After ending 2021 on a strong note, Dalbec has struggled mightily on both sides of the ball this year. The right-handed hitter is batting just .211/.282/.362 (78 wRC+) with nine doubles, two triples, 11 home runs, 36 RBIs, 38 runs scored, three stolen bases, 29 walks, and 113 strikeouts over 111 games (340 plate appearances). He has also posted negative-4 defensive runs saved across 635 innings at first base.

Although it took until the beginning of September, it seems as though Chaim Bloom, Alex Cora, and the rest of the Red Sox’ key decision makers were ready to send down Dalbec and see what Casas can do over the final few weeks of the regular season.

Because he is just being called up now, Casas — who turns 23 in January — will maintain his rookie status heading into next season. That is important when you consider the fact that, under MLB’s new collective bargaining agreement, the Red Sox could receive a compensatory draft pick if Casas makes the club’s 2023 Opening Day roster and finishes in the top three in American League Rookie of the Year voting.

(Picture of Triston Casas: Kelly O’Connor/

Red Sox acquire relief prospect Taylor Broadway from White Sox to complete Jake Diekman/Reese McGuire trade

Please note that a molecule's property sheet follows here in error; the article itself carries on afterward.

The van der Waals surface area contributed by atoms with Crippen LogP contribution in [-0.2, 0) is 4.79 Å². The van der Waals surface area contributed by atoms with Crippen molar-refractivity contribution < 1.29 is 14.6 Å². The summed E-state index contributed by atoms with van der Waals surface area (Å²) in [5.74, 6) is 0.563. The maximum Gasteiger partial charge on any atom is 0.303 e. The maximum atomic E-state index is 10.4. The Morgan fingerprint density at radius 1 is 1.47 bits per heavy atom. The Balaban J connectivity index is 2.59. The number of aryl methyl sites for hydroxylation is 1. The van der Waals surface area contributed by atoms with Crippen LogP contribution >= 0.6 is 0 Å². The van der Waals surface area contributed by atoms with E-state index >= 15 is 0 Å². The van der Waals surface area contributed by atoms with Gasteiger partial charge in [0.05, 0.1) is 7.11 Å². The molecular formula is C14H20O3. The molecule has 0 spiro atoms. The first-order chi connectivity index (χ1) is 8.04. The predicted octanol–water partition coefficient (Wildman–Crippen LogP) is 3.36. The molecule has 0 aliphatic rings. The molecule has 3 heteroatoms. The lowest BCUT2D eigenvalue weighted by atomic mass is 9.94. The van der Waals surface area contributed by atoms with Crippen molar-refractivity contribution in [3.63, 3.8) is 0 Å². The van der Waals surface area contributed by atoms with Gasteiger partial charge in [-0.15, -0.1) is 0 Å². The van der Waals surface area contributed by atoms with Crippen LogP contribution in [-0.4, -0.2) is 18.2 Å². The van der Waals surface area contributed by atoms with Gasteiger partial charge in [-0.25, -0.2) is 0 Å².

When the Red Sox acquired catcher Reese McGuire from the White Sox in exchange for veteran reliever Jake Diekman earlier this month, they also ensured they would be receiving a player to be named later or cash considerations in the deal.

That player to be named later was revealed on Tuesday night, as Boston announced it has acquired minor-league right-hander Taylor Broadway from Chicago to complete the McGuire/Diekman trade from Aug. 1.

Broadway, 25, was originally selected by the White Sox in the sixth round of the 2021 amateur draft out of the University of Mississippi. After beginning his collegiate career at Tyler Junior College, the righty transferred to Ole Miss as a sophomore and spent three seasons in Oxford.